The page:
Confectionery and soba – they are the two pillars of Honke Owariya. From appearances, many get the impression Owariya is just a soba shop, but we were originally a sweets shop. It is written in historical documents that our ancestors were “summoned by the Imperial Highness” to relocate to Kyoto. The famous soba rice cake, which Owariya is known for, is said to be invented by the 13th generation owner from around the late Edo to early Meiji periods. Formerly, the round shape itself was generally referred to as rice cake, and this appellation has continued to the present day. However, rice cake doesn’t refer to sticky pounded rice cake or rice flour. Rather, it is more of a bun baked in the oven with red bean paste wrapped inside a skin made of mixed and buckwheat flour with eggs and sugar added. This simple soba rice cake with a little sprinkle of black sesame on top was most likely the first confectionery made out of soba flour.
Its simple taste and ingredients became so popular that there was a saying in Kyoto, “When it comes to soba cakes, nothing beats Owariya.” They became a vital part of Kyoto’s everyday life as a gourmet snack or souvenir to bring to a gathering, especially for temple visits and yotogi-mimai (a gift brought to Buddhist vigils to express condolences). Although standard these days, individual wrapping for each rice cake began with the 13th generation owner. In addition to soba rice cakes, soba-ita and soba-boru compose the three soba sweets Owariya is known for. All of them are plain baked sweets made of simple ingredients, and are made in the same building where soba noodles are prepared in the kitchen of our original shop.
There is a certain image that udon noodles are more popular in the Kansai region of Japan, while soba noodles are more popular in the Kanto region. Thus many may be surprised by the connection between Kyoto and soba. But this bond does exist and it is due to Zen culture, and the purveyors of soba that had once been confectionery stores, such as Owariya.
Soba has existed in Japan since ancient times, but it was not until the Muromachi period that it was eaten in a form of noodles called soba-kiri, after the techniques of milling and noodle making became widespread. In the 13th century, a monk named Shoichi-Kokushi crossed the ocean to Song dynasty China and brought back noodles and sweets to Kyoto. A drawing of a milling machine was found in Tofuku-ji, a famous zen temple Shoichi-Kokushi established in his later years, outlining the milling of buckwheat flour and kneading techniques. It is said that noodling demands soon became too much for temples to handle alone. Confectionery shops in the city, who had kneading, rolling and cutting techniques, began to take orders.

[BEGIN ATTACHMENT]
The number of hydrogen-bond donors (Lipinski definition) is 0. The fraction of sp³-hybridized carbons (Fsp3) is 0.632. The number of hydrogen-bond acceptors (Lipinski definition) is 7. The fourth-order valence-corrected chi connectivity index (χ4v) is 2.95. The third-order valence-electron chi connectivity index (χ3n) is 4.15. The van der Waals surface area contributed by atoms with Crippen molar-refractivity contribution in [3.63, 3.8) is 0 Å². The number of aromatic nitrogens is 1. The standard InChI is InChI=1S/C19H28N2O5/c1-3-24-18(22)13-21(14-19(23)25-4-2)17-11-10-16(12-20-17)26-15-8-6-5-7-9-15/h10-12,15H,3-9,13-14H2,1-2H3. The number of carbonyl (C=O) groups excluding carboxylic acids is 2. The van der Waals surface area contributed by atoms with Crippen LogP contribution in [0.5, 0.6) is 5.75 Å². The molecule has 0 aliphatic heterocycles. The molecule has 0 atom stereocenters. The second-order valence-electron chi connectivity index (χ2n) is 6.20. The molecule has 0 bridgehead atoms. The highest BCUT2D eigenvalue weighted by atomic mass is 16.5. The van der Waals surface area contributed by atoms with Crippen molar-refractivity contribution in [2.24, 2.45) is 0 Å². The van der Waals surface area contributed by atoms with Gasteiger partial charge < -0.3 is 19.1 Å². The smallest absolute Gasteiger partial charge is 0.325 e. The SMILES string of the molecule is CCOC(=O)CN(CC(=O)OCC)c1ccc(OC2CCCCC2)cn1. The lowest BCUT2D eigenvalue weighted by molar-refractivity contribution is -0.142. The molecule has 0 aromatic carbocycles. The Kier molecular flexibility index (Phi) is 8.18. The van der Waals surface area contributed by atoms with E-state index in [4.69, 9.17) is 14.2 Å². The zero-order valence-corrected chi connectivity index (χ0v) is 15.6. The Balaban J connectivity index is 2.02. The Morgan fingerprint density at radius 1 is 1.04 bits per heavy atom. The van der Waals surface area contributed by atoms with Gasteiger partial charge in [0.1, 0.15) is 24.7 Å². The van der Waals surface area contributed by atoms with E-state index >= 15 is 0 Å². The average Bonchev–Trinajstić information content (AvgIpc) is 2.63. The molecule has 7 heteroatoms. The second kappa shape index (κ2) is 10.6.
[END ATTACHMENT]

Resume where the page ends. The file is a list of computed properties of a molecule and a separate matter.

In this way, soba culture developed in Kyoto side by side with Zen and Buddhist temples. After relocating to Kyoto, Owariya, took soba orders from temple priests, not to mention the esteemed honor of delivering soba to the Imperial Palace. It is said that “soba-kiri originated in the Shinano region,” but it may have indeed come from Kyoto.
Some guests might hear the chanting of Buddhist sutras when visiting Owariya’s original shop. Every month, a monk from a Zen temple visits the shop and chants a sutra. It is a custom that after chanting, the monk picks a soba dish of his choice. This is meal is called tenshin. The relationship between Zen temples and Owariya goes back to the Edo period, especially with priests of the Rinzai sect of Zen Buddhism. Our 12th generation owner was very devout, attending Zen meditation sessions at Shokoku-ji temple. Owariya’s relationship with three important temples – Shokoku-ji, Kennin-ji and Myoshin-ji – continues, and, every month, Buddhist sutra chanting is held for our ancestors. Also, Owariya delivers soba for tenshin at various ceremonies, such as Rikyu-ki (the anniversary of Sen no Rikyu’s death) as well as at the gardens of Daitoku-ji temple. While soba became popular in the Kanto region, especially in Edo (Tokyo), as a local dish for commoners, in Kyoto, soba was associated with tenshin and temple food culture. It is even said that when Zen monks meditate or practice in seclusion, they take with them a handful of buckwheat flour. Soba is essential to Zen culture as a nourishing food helping to maintain mind and body.
Owariya might be the oldest soba shop in Kyoto. The first Denzaemon Inaoka*, branched out from confectionery to soba around 1700 in the mid-Edo period. However, it was only after World War II that we became a restaurant with the various menu items available today.